Wampum Treaty Belts

Wampum Treaty Belts

Let’s make a deal! Explore the use of symmetry and pattern seen on wampum treaty belts. Design a treaty belt of your own in a similar fashion using Crayola® Bright Fabric Markers!

  • 1.

    Have you ever asked your parents if you could have something or go somewhere, and they responded by saying, “only if you clean your room“, or “not unless you take out the trash?” What agreement did you make in that situation? Did you clean your room, or work out a different agreement?

  • 2.

    This type of exchange is called a negotiation. Discuss some examples of negotiation with your class. What experiences have you had with negotiating?

  • 3.

    When countries or governments negotiate with each other, the agreement they make is called a treaty. Long ago, when Europeans began settling in North America, they made many treaties with native tribes. One such tribe, the Haudenosaunee, recorded their treaties by weaving beautiful wampum belts that symbolized the agreements. Wampum are beads made from mollusk shells, which are highly valued in the Haudenosaunee culture.

  • 4.

    Look at a few examples of wampum belts with your class. Discuss the symmetrical patterns of the designs. What does symmetry mean? Are patterns always symmetrical? What treaties do you think those belts represent?

  • 5.

    Design a treaty belt to represent an agreement you have made with someone. Use symmetrical patterns to symbolize the agreement. Draw the design on a long, wide strip of fabric with Crayola Bright Fabric Markers!

  • 6.

    For best results, use 100% cotton fabric. Place a piece of recycled newspaper underneath the drawing area to prevent bleed through. Draw your design, making sure you saturated the cloth. You can use several layers of color to get the brightest results! Stain Advisement: Fabric markers are permanent on clothing and contain colorants that may stain household surfaces. Wear a smock to protect clothing and cover your work surface. Recap markers as soon as possible and store in a horizontal position. Do not shake markers.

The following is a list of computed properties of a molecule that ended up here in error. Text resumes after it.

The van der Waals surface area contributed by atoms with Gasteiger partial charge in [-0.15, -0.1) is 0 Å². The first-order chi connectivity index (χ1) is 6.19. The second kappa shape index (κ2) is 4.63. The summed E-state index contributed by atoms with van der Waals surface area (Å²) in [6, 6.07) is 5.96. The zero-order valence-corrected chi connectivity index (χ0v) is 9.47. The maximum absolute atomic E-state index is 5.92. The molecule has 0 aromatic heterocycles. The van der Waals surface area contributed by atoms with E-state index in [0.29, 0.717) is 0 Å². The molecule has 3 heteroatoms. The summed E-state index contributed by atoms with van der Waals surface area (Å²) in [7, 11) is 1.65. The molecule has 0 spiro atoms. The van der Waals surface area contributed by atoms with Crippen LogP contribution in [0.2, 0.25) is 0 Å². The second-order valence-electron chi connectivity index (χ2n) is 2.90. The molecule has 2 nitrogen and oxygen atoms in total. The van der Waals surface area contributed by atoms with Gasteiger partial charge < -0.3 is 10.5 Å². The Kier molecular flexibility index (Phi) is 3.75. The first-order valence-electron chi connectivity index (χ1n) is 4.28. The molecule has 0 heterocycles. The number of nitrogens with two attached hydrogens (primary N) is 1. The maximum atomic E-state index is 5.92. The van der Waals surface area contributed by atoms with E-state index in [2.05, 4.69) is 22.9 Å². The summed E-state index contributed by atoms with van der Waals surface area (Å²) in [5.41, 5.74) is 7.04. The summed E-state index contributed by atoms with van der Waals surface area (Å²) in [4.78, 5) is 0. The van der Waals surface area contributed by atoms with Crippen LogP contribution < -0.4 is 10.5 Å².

• 7.

    Be creative! Use lots of shapes, swirls, and patterns to symbolize your treaty. Experiment with applying different levels of pressure on the markers as you draw and layering colors for a variety of effects!

  • 8.

    When you are finished, ask an adult to iron your design. Set iron on cotton setting and iron on the reverse side using a back and forth motion for 4 minutes. Or place the treaty belt in the dryer for 30 minutes on the hottest setting. This will fix the color to the fabric.

Standards

  • LA: Read with sufficient accuracy and fluency to support comprehension.
  • LA: Acquire and use accurately grade-appropriate conversational, general academic, and domain specific words and phrases, including those that signal spatial and temporal relationships.
  • LA: Engage effectively in a range of collaborative discussions (one-on-one, in groups, and teacher led) with diverse partners on grade level topics and texts, building on others’ ideas and expressing their own clearly.
  • MATH: Draw and identify lines and angles, and classify shapes by properties of their lines and angles.
  • SS: Describe ways in which language, stories, folktales, music, and artistic creations serve as expressions of culture and influence behavior of people living in a particular culture.
  • SS: Use appropriate resources, data sources, and geographic tools to generate, manipulate, and interpret information.
  • SS: Identify examples of institutions an describe the interactions of people with institutions.
  • SS: Identify and use various sources for reconstructing the past, such as documents, letters, diaries, maps, textbooks, photos, and others.
  • VA: Use different media, techniques, and processes to communicate ideas, experiences, and stories.
  • VA: Use visual structures of art to communicate ideas.
  • VA: Select and use subject matter, symbols, and ideas to communicate meaning.
  • VA: Describe and place a variety of art objects in historical and cultural contexts.

Adaptations

  • Possible classroom resources include: If You Lived With The Iroquois by Ellen Levine; The Iroquois (True Books: American Indians) by Stephanie Takas; Iroquois Indians (Native Americans) by Caryn Yacowitz; The Iroquois: The Six Nations Confederacy (American Indian Nations) by Mary Englar
  • Student groups sketch a map of North America and identify the areas where the Iroquois tribes would have been found. What states are part of this land today?
  • Cornhusk dolls were popular toys for children of the Haudenosaunee tribe. Encourage students to create their own cornhusk dolls using Crayola Classic Markers to add facial features and clothing.